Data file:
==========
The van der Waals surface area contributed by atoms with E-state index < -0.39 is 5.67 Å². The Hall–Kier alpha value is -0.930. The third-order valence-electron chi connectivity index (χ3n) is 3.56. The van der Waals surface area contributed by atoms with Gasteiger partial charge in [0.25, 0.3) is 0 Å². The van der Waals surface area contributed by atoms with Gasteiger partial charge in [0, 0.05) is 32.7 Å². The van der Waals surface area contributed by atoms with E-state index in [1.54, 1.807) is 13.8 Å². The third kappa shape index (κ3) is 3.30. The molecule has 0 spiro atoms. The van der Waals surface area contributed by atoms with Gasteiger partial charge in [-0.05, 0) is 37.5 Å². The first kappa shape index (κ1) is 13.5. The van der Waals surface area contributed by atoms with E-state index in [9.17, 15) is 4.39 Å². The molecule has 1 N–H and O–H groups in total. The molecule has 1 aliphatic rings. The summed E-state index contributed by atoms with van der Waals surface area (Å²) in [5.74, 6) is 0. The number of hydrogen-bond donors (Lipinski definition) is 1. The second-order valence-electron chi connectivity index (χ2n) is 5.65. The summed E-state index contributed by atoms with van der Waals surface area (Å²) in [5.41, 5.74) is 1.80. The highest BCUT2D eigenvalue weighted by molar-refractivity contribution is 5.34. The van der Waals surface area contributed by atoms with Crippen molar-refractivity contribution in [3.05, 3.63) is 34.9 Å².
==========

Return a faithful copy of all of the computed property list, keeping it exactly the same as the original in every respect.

The van der Waals surface area contributed by atoms with E-state index < -0.39 is 5.67 Å². The Hall–Kier alpha value is -0.930. The third-order valence-electron chi connectivity index (χ3n) is 3.56. The van der Waals surface area contributed by atoms with Gasteiger partial charge in [0.25, 0.3) is 0 Å². The van der Waals surface area contributed by atoms with Gasteiger partial charge in [0, 0.05) is 32.7 Å². The van der Waals surface area contributed by atoms with E-state index in [1.54, 1.807) is 13.8 Å². The third kappa shape index (κ3) is 3.30. The molecule has 0 spiro atoms. The van der Waals surface area contributed by atoms with Gasteiger partial charge in [-0.05, 0) is 37.5 Å². The first kappa shape index (κ1) is 13.5. The van der Waals surface area contributed by atoms with E-state index in [9.17, 15) is 4.39 Å². The molecule has 1 N–H and O–H groups in total. The molecule has 1 aliphatic rings. The summed E-state index contributed by atoms with van der Waals surface area (Å²) in [5.74, 6) is 0. The number of hydrogen-bond donors (Lipinski definition) is 1. The second-order valence-electron chi connectivity index (χ2n) is 5.65. The summed E-state index contributed by atoms with van der Waals surface area (Å²) in [5.41, 5.74) is 1.80. The highest BCUT2D eigenvalue weighted by molar-refractivity contribution is 5.34. The van der Waals surface area contributed by atoms with Crippen molar-refractivity contribution in [3.05, 3.63) is 34.9 Å².